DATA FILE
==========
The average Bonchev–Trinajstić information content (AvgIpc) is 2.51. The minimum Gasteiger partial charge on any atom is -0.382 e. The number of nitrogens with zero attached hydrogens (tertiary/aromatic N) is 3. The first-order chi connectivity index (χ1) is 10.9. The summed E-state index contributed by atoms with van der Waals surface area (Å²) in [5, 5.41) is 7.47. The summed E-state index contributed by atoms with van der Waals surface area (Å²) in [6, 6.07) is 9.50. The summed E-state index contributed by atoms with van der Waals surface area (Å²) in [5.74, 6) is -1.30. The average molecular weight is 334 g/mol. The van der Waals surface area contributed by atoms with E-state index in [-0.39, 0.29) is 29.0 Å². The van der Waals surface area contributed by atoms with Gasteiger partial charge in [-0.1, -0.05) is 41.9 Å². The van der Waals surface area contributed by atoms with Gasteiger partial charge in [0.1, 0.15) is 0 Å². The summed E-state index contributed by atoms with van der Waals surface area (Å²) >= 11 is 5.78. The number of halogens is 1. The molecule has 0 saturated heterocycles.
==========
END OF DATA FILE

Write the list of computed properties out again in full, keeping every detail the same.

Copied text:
The average Bonchev–Trinajstić information content (AvgIpc) is 2.51. The minimum Gasteiger partial charge on any atom is -0.382 e. The number of nitrogens with zero attached hydrogens (tertiary/aromatic N) is 3. The first-order chi connectivity index (χ1) is 10.9. The summed E-state index contributed by atoms with van der Waals surface area (Å²) in [5, 5.41) is 7.47. The summed E-state index contributed by atoms with van der Waals surface area (Å²) in [6, 6.07) is 9.50. The summed E-state index contributed by atoms with van der Waals surface area (Å²) in [5.74, 6) is -1.30. The average molecular weight is 334 g/mol. The van der Waals surface area contributed by atoms with E-state index in [-0.39, 0.29) is 29.0 Å². The van der Waals surface area contributed by atoms with Gasteiger partial charge in [-0.1, -0.05) is 41.9 Å². The van der Waals surface area contributed by atoms with Gasteiger partial charge in [0.1, 0.15) is 0 Å². The summed E-state index contributed by atoms with van der Waals surface area (Å²) >= 11 is 5.78. The number of halogens is 1. The molecule has 0 saturated heterocycles.